My reason for writing this blog is to share fascinating details that make up the backstory for my novels in The Dauntless Series. These include the activities and personalities of Susan B. Anthony and her family–especially her gun-toting brother Daniel and his wife Annie:
- To view them in the context of the culture of the states where they settled: Massachusetts, New York, and Kansas.
- To spend a few moments with the people who inspired them, from Quakeress Aunt Hannah Hoxey (who defied early Victorian custom by speaking in public) to Frederick Douglass (an Anthony neighbor who burst the bonds of slavery) to feminist Clarina Nichols (who established an abolitionist newspaper that preceded D.R.’s newspaper dynasty).
- To learn how they were affected by the Civil War, the Industrial Revolution, and the waves of reform that swept upstate New York with such fire that the area became known as “the burned-over district.”
Since 2012, I’ve been writing historical fiction about the Anthonys. While the tone of this blog differs from that in The Truth About Daniel (the first in the Dauntless Series), these online writings give a view of the scope and breadth of the research that underpins my book-in-progress.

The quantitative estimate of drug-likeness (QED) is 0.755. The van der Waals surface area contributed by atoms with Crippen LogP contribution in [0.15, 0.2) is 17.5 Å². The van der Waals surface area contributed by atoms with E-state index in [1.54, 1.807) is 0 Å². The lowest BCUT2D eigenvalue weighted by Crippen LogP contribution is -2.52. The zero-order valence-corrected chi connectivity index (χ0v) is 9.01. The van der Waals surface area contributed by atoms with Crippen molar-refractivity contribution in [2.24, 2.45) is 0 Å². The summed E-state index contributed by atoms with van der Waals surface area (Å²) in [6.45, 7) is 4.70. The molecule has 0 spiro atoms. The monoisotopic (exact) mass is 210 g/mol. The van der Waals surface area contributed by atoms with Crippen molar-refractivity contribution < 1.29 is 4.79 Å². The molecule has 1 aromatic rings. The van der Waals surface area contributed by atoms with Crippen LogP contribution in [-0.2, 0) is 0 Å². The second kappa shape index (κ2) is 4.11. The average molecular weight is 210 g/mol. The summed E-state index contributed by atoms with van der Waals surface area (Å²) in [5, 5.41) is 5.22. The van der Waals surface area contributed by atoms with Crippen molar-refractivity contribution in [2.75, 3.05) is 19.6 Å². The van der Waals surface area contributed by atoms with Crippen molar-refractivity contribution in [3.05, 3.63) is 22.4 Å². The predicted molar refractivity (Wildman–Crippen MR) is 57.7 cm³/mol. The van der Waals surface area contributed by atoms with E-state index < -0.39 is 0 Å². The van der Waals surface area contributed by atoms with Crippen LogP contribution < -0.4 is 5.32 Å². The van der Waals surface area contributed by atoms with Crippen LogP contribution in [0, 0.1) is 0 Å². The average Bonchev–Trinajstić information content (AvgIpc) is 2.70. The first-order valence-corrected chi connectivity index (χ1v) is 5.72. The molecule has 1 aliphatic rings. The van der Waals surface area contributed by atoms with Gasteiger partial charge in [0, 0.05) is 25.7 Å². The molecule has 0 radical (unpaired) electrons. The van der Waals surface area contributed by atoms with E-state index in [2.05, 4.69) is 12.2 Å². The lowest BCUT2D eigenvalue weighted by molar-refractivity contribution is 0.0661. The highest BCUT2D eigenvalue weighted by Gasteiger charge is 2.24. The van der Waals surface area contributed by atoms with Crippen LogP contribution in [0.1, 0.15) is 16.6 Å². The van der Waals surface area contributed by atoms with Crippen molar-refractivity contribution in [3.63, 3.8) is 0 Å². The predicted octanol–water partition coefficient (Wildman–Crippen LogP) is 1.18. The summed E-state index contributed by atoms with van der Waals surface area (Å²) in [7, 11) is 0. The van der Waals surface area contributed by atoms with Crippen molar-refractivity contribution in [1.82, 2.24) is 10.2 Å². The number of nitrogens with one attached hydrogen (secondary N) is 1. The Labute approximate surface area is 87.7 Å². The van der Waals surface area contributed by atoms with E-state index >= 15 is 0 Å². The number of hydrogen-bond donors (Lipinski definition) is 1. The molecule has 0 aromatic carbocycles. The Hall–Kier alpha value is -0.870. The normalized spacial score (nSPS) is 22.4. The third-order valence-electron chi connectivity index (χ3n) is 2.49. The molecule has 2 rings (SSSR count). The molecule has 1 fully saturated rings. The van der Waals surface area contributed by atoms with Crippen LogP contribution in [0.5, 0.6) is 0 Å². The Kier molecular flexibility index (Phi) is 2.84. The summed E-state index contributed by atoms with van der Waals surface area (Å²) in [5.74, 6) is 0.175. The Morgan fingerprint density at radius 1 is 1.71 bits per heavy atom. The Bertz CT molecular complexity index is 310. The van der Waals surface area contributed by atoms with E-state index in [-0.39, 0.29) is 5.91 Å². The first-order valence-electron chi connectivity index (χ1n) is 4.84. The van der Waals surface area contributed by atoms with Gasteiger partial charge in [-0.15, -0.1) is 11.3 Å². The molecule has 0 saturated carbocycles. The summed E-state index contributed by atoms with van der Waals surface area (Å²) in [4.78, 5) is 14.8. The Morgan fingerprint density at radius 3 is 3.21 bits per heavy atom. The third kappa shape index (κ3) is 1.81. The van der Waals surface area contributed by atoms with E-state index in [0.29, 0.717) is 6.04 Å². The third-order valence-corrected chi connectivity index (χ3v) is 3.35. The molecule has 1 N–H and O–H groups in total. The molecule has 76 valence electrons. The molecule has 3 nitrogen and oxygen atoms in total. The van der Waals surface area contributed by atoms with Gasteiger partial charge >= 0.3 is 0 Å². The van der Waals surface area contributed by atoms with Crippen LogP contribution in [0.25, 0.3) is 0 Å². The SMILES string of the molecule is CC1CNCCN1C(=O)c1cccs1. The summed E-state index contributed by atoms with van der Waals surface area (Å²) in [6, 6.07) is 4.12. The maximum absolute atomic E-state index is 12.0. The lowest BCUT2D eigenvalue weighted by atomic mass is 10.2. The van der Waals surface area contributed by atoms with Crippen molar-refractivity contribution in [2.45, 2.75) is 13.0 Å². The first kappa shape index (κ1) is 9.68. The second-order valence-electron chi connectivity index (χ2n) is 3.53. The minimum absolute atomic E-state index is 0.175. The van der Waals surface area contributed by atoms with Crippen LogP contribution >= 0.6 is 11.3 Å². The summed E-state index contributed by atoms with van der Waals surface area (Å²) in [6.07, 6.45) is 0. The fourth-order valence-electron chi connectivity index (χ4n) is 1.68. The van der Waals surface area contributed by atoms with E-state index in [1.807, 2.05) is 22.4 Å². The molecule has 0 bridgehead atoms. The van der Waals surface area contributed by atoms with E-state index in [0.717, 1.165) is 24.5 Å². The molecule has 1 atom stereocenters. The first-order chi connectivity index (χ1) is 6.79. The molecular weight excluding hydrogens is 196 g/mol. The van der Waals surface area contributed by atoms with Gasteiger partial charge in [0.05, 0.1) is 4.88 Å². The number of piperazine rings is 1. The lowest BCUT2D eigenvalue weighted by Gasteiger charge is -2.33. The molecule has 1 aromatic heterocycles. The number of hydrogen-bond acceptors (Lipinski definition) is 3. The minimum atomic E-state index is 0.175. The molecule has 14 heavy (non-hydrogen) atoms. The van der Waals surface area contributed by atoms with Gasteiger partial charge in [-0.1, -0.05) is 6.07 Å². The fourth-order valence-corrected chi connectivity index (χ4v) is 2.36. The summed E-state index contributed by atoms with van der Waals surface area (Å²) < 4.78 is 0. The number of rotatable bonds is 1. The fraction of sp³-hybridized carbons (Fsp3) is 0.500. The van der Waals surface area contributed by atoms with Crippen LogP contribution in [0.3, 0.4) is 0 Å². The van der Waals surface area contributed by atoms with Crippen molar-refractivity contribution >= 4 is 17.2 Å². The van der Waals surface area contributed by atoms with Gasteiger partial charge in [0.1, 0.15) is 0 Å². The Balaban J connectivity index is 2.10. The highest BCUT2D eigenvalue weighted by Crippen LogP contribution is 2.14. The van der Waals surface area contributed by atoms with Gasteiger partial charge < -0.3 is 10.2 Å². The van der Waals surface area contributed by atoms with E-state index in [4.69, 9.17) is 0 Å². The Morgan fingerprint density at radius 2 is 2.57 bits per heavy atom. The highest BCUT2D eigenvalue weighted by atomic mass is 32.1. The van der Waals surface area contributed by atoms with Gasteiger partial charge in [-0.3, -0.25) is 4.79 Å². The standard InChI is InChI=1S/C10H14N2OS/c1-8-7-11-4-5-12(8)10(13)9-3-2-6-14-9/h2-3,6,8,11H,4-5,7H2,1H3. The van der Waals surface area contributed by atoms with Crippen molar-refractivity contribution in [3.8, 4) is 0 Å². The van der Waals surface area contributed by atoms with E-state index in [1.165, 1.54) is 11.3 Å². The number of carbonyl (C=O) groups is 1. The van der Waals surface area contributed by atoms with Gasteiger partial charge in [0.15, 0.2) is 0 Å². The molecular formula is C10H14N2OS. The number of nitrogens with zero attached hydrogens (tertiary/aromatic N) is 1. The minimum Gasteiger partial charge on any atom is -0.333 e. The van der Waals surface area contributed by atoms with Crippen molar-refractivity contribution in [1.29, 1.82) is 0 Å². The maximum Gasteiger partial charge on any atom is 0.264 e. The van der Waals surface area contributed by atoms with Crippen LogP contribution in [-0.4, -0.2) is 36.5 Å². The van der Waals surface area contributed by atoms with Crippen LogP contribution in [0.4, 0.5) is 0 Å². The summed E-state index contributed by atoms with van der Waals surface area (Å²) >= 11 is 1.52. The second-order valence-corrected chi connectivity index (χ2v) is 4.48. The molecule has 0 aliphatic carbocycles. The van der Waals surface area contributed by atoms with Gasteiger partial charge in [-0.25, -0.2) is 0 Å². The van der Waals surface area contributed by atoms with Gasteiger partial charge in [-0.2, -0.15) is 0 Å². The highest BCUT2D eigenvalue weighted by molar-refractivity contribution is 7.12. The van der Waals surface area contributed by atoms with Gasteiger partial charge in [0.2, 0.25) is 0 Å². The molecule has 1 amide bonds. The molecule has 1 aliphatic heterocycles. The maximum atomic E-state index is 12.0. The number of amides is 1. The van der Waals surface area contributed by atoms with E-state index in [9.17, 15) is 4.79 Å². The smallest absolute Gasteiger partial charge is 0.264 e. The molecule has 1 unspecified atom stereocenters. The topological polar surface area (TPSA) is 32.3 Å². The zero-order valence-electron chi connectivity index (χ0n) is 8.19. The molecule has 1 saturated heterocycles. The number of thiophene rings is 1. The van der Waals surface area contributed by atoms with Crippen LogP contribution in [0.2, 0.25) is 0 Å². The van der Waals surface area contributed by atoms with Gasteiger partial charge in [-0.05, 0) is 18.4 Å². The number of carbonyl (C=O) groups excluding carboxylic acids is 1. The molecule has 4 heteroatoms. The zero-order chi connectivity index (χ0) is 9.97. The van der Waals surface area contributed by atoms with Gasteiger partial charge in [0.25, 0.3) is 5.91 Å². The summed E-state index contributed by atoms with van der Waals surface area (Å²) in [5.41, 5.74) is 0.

Writing can be a lonely profession. So imagine my excitement when I discovered other historical authors using the term “cultural biography” to describe a similar literary process. Here’s David Reynolds, author of John Brown, Abolitionist: The Man Who Killed Slavery, Sparked the Civil War, and Seeded Civil Rights (Alfred A. Knopf publisher):
The special province of the cultural biographer is to explore this relationship, focusing on three questions: How does my subject reflect his or her era? How does my subject transcend the era-that is, what makes him or her unique? What impact did my subject have on the era?
Quoting Emerson, he continues,
The ideas of the time are in the air, and infect all who breathe it. . . . We learn of our contemporaries what they know without effort, and almost through the pores of our skin.” The cultural biographer explores the historical “air” surrounding the subject and describes the process by which the air seeped through the pores of his or her skin.
What was in the air surrounding the Anthony family that made them so noteworthy? That’s what I’m exploring in my twice-a-week posts.